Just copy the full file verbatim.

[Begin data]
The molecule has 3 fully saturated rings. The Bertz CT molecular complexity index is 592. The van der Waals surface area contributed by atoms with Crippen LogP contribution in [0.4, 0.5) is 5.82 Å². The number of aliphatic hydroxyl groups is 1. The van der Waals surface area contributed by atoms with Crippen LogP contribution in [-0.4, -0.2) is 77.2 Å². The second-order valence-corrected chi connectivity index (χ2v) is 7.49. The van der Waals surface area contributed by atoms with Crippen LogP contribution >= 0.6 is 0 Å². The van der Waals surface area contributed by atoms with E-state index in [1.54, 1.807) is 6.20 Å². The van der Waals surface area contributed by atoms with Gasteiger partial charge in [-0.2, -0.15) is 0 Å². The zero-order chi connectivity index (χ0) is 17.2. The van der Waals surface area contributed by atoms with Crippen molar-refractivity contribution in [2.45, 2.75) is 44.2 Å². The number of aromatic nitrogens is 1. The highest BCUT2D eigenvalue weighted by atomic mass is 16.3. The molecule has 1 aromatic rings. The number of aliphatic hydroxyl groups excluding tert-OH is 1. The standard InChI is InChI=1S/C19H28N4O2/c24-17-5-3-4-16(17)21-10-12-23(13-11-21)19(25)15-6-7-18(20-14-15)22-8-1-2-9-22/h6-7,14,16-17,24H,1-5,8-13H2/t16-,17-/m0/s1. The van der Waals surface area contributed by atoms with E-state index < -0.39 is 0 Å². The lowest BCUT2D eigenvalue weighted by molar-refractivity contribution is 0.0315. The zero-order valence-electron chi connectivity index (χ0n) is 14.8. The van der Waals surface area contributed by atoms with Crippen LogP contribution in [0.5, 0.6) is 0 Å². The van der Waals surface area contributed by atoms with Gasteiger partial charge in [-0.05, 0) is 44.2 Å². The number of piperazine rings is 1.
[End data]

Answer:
The molecule has 3 fully saturated rings. The Bertz CT molecular complexity index is 592. The van der Waals surface area contributed by atoms with Crippen LogP contribution in [0.4, 0.5) is 5.82 Å². The number of aliphatic hydroxyl groups is 1. The van der Waals surface area contributed by atoms with Crippen LogP contribution in [-0.4, -0.2) is 77.2 Å². The second-order valence-corrected chi connectivity index (χ2v) is 7.49. The van der Waals surface area contributed by atoms with Crippen LogP contribution >= 0.6 is 0 Å². The van der Waals surface area contributed by atoms with E-state index in [1.54, 1.807) is 6.20 Å². The van der Waals surface area contributed by atoms with Gasteiger partial charge in [-0.2, -0.15) is 0 Å². The zero-order chi connectivity index (χ0) is 17.2. The van der Waals surface area contributed by atoms with Crippen molar-refractivity contribution in [2.45, 2.75) is 44.2 Å². The number of aromatic nitrogens is 1. The highest BCUT2D eigenvalue weighted by atomic mass is 16.3. The molecule has 1 aromatic rings. The number of aliphatic hydroxyl groups excluding tert-OH is 1. The standard InChI is InChI=1S/C19H28N4O2/c24-17-5-3-4-16(17)21-10-12-23(13-11-21)19(25)15-6-7-18(20-14-15)22-8-1-2-9-22/h6-7,14,16-17,24H,1-5,8-13H2/t16-,17-/m0/s1. The van der Waals surface area contributed by atoms with E-state index < -0.39 is 0 Å². The lowest BCUT2D eigenvalue weighted by molar-refractivity contribution is 0.0315. The zero-order valence-electron chi connectivity index (χ0n) is 14.8. The van der Waals surface area contributed by atoms with Crippen LogP contribution in [0.5, 0.6) is 0 Å². The van der Waals surface area contributed by atoms with Gasteiger partial charge in [-0.05, 0) is 44.2 Å². The number of piperazine rings is 1.